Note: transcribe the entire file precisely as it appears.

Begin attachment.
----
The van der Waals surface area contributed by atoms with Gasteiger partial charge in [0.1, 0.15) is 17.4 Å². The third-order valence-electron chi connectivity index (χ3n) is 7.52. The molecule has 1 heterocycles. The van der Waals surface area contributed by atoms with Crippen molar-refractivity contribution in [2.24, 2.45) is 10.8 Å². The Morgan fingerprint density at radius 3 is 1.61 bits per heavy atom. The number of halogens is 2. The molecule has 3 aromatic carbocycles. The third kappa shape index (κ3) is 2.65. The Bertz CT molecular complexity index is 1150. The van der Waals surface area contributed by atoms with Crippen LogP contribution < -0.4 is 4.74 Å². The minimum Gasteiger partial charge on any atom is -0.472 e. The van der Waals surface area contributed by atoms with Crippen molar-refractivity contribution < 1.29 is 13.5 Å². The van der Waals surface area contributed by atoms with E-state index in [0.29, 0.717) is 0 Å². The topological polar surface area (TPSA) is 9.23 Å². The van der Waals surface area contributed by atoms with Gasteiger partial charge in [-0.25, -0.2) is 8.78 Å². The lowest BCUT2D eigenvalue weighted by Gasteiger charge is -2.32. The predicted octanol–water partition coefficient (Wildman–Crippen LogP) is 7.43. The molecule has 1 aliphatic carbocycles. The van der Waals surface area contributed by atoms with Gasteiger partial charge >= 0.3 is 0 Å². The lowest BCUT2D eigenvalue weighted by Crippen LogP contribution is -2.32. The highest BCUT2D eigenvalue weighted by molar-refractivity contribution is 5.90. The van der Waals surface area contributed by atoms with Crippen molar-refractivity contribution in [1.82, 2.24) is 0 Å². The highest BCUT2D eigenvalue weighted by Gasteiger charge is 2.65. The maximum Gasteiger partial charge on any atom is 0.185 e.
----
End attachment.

The van der Waals surface area contributed by atoms with Gasteiger partial charge in [0.1, 0.15) is 17.4 Å². The third-order valence-electron chi connectivity index (χ3n) is 7.52. The molecule has 1 heterocycles. The van der Waals surface area contributed by atoms with Crippen molar-refractivity contribution in [2.24, 2.45) is 10.8 Å². The Morgan fingerprint density at radius 3 is 1.61 bits per heavy atom. The number of halogens is 2. The molecule has 3 aromatic carbocycles. The third kappa shape index (κ3) is 2.65. The Bertz CT molecular complexity index is 1150. The van der Waals surface area contributed by atoms with Crippen LogP contribution < -0.4 is 4.74 Å². The minimum Gasteiger partial charge on any atom is -0.472 e. The van der Waals surface area contributed by atoms with Crippen molar-refractivity contribution < 1.29 is 13.5 Å². The van der Waals surface area contributed by atoms with E-state index in [0.29, 0.717) is 0 Å². The topological polar surface area (TPSA) is 9.23 Å². The van der Waals surface area contributed by atoms with Gasteiger partial charge in [-0.25, -0.2) is 8.78 Å². The lowest BCUT2D eigenvalue weighted by Gasteiger charge is -2.32. The predicted octanol–water partition coefficient (Wildman–Crippen LogP) is 7.43. The molecule has 1 aliphatic carbocycles. The van der Waals surface area contributed by atoms with Gasteiger partial charge >= 0.3 is 0 Å². The lowest BCUT2D eigenvalue weighted by Crippen LogP contribution is -2.32. The highest BCUT2D eigenvalue weighted by molar-refractivity contribution is 5.90. The van der Waals surface area contributed by atoms with Crippen molar-refractivity contribution in [1.82, 2.24) is 0 Å². The highest BCUT2D eigenvalue weighted by Gasteiger charge is 2.65. The maximum Gasteiger partial charge on any atom is 0.185 e.